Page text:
On August 16, 1977, an account of the tragic uprising was written by Zosimo P. Mahomoc, son of one the few surviving leaders of the Colorum, Candido Mahomoc. Candido was among the leaders who drew long sentences of twenty to forty years, but was granted clemency for good behavior and was released after a few years. Many of the 45 inmates, including their divine intermediary Lantayug, died of heart attack and tuberculosis while in prison.

How It Started

In the quiet and isolated town of Socorro (its original barrio was called Pamosaingan), the ordinary farming and fishing folk were deeply religious, with most of them members of the Catholic Apostleship of Prayer, and they were led by Gerardo ‘Andoy’ Lasala. In 1922, a certain Juan ‘Bajao’ Cañete came, bearing the teaching of Gregorio Aglipay of the Iglesia Filipina Independiente sect. In retrospect, there was suspicion that Cañete was actually an advance party for Felix Bernales, alias Lantayug. The latter was responsible for introducing some fanatical beliefs. In 1923, Bernales left the island, but made an allegorical statement that he would send a letter “when their redemption is at hand.”

The leadership of the Colorum was mostly exercised by Visayan migrants from Cebu, Bohol and Leyte, like Felix Bernales who sported the name Lantayug. A vein that runs through Philippine colonial history, ordinary folks who felt a deep grievance against persons in authority sought another approach to restitution by joining outwardly religious fraternities. It would soon become a volatile mix of religiosity, communalism and belief in magical invincibility.

There were suspicions about the strange goings-on in the island, but the soldiers and policemen from Dapa and Numancia (Siargao island) who first went there were assured that the local folk were just pious believers. Later, Pablo Lagapa, Martin Telin and Diego Juanite were maltreated severely by another group of policemen.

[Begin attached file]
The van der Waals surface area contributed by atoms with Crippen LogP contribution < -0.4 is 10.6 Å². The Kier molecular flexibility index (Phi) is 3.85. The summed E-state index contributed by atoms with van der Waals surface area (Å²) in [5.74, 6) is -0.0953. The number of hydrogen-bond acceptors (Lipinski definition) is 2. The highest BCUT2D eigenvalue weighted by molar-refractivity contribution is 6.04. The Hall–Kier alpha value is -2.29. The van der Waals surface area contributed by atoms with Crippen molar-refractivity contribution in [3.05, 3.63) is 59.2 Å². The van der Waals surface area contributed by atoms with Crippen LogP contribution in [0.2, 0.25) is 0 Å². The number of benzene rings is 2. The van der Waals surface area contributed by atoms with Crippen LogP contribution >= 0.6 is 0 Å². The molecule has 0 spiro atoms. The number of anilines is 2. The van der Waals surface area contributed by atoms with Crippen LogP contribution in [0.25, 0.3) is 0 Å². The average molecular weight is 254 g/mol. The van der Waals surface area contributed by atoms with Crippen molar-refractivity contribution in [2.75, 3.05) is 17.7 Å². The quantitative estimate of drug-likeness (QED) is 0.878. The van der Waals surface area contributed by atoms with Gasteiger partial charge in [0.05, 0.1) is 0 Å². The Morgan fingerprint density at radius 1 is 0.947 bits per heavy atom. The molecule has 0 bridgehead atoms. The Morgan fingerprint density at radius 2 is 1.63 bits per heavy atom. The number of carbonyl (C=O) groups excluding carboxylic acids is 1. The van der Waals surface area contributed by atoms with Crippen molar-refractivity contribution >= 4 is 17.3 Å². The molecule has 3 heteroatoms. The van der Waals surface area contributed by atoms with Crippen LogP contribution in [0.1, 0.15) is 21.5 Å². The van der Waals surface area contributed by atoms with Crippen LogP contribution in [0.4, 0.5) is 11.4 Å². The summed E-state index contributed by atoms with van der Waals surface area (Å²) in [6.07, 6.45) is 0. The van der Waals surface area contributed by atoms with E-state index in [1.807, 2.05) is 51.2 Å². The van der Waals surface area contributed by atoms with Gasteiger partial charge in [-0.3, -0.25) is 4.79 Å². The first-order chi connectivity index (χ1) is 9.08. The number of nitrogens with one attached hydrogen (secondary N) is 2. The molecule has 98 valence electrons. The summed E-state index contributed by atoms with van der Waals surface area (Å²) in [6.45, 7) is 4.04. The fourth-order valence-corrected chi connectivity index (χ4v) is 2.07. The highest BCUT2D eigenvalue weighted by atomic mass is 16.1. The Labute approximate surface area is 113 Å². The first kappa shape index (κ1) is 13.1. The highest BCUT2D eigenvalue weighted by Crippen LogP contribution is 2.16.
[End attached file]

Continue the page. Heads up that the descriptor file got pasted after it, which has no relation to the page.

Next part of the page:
Under the leadership of Gorgonio Timcang, a revenge was hatched against the police. Jose, the brother of Diego Juanite, and Albino, the son of Pablo Lagapa, came home from their high school studies in Cebu and Bohol, respectively, when notified about the maltreatment of their kin. By coincidence, a letter from Lantayug came, further roiling their emotions.

As recounted by Candido Mahomoc through his son, the Colorum uprising had begun. 

During the Christmas season in 1923, Jose Juanite and Martin Telin killed three informers and one policeman in Pamosaingan, while Albino Lagapa and his group killed two policemen and one prisoner in Socorro. Later, Albino killed the police chief and a policeman. 

By January 8, 1924, some 20 PC  (Philippine Constabulary) soldiers came to Pamosaingan. Led by Capt. Valentin Juan, provincial commander of Surigao, and Lt. Juan Guillermo, they came upon a group of men gathered in a house. Sensing that they were Colorum members, the troop opened fire, killing eight.

Jose Juanite led the counter-attack with their bolos and a bloody battle ensued. Overwhelmed by the more numerous Colorum, the soldiers retreated to their boat, leaving 16 dead, including the two officers. Some 40 Colorum rebels died in the encounter, including Jose Juanite.